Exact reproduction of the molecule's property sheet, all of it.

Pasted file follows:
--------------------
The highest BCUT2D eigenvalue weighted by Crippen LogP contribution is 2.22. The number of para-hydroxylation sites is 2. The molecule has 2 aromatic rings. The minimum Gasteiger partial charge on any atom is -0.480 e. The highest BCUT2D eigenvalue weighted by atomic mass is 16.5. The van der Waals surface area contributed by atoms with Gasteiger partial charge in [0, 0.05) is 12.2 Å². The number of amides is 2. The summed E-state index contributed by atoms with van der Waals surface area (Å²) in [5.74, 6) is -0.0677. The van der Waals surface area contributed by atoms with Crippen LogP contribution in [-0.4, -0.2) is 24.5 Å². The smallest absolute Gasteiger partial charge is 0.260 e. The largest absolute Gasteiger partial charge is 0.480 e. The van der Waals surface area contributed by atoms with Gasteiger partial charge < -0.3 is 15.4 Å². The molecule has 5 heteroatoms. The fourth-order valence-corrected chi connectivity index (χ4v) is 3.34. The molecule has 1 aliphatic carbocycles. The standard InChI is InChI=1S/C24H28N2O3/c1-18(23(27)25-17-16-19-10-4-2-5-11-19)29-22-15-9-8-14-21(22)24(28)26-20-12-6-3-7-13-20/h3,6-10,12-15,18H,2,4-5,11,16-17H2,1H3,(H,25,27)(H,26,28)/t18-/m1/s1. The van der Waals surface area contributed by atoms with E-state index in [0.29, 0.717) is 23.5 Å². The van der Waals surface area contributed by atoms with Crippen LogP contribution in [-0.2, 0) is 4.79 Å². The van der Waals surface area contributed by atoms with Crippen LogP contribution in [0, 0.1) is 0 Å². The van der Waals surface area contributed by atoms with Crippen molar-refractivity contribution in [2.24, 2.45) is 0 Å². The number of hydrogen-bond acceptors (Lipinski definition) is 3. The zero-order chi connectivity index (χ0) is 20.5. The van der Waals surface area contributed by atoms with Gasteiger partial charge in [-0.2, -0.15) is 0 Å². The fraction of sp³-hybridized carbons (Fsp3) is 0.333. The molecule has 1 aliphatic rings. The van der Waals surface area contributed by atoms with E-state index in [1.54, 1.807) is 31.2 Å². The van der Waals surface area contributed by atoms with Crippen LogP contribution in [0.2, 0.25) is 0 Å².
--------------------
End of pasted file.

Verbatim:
The highest BCUT2D eigenvalue weighted by Crippen LogP contribution is 2.22. The number of para-hydroxylation sites is 2. The molecule has 2 aromatic rings. The minimum Gasteiger partial charge on any atom is -0.480 e. The highest BCUT2D eigenvalue weighted by atomic mass is 16.5. The van der Waals surface area contributed by atoms with Gasteiger partial charge in [0, 0.05) is 12.2 Å². The number of amides is 2. The summed E-state index contributed by atoms with van der Waals surface area (Å²) in [5.74, 6) is -0.0677. The van der Waals surface area contributed by atoms with Crippen LogP contribution in [-0.4, -0.2) is 24.5 Å². The smallest absolute Gasteiger partial charge is 0.260 e. The largest absolute Gasteiger partial charge is 0.480 e. The van der Waals surface area contributed by atoms with Gasteiger partial charge < -0.3 is 15.4 Å². The molecule has 5 heteroatoms. The fourth-order valence-corrected chi connectivity index (χ4v) is 3.34. The molecule has 1 aliphatic carbocycles. The standard InChI is InChI=1S/C24H28N2O3/c1-18(23(27)25-17-16-19-10-4-2-5-11-19)29-22-15-9-8-14-21(22)24(28)26-20-12-6-3-7-13-20/h3,6-10,12-15,18H,2,4-5,11,16-17H2,1H3,(H,25,27)(H,26,28)/t18-/m1/s1. The van der Waals surface area contributed by atoms with E-state index in [0.29, 0.717) is 23.5 Å². The van der Waals surface area contributed by atoms with Crippen LogP contribution in [-0.2, 0) is 4.79 Å². The van der Waals surface area contributed by atoms with Crippen LogP contribution in [0, 0.1) is 0 Å². The van der Waals surface area contributed by atoms with Crippen molar-refractivity contribution in [2.24, 2.45) is 0 Å². The number of hydrogen-bond acceptors (Lipinski definition) is 3. The zero-order chi connectivity index (χ0) is 20.5. The van der Waals surface area contributed by atoms with Gasteiger partial charge in [-0.2, -0.15) is 0 Å². The fraction of sp³-hybridized carbons (Fsp3) is 0.333. The molecule has 1 aliphatic rings. The van der Waals surface area contributed by atoms with E-state index in [1.54, 1.807) is 31.2 Å². The van der Waals surface area contributed by atoms with Crippen LogP contribution in [0.2, 0.25) is 0 Å².